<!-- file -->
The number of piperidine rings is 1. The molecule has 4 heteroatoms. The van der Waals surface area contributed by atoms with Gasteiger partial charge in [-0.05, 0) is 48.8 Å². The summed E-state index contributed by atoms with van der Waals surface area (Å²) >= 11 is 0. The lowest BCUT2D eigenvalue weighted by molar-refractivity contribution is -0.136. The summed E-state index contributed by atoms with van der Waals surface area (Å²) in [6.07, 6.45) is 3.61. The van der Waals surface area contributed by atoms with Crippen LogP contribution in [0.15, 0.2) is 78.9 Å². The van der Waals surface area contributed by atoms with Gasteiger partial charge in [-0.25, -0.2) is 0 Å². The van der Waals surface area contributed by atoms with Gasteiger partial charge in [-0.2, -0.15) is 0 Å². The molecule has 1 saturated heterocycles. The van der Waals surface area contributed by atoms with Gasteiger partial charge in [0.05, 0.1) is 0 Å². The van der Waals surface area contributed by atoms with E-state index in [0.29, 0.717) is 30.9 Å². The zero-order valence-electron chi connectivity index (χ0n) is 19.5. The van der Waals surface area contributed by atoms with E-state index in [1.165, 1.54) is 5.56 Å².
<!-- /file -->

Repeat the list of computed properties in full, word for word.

The number of piperidine rings is 1. The molecule has 4 heteroatoms. The van der Waals surface area contributed by atoms with Gasteiger partial charge in [-0.05, 0) is 48.8 Å². The summed E-state index contributed by atoms with van der Waals surface area (Å²) >= 11 is 0. The lowest BCUT2D eigenvalue weighted by molar-refractivity contribution is -0.136. The summed E-state index contributed by atoms with van der Waals surface area (Å²) in [6.07, 6.45) is 3.61. The van der Waals surface area contributed by atoms with Crippen LogP contribution in [0.15, 0.2) is 78.9 Å². The van der Waals surface area contributed by atoms with Gasteiger partial charge in [-0.25, -0.2) is 0 Å². The van der Waals surface area contributed by atoms with Gasteiger partial charge in [-0.2, -0.15) is 0 Å². The molecule has 1 saturated heterocycles. The van der Waals surface area contributed by atoms with Gasteiger partial charge in [0.05, 0.1) is 0 Å². The van der Waals surface area contributed by atoms with E-state index in [0.29, 0.717) is 30.9 Å². The zero-order valence-electron chi connectivity index (χ0n) is 19.5. The van der Waals surface area contributed by atoms with E-state index in [1.165, 1.54) is 5.56 Å².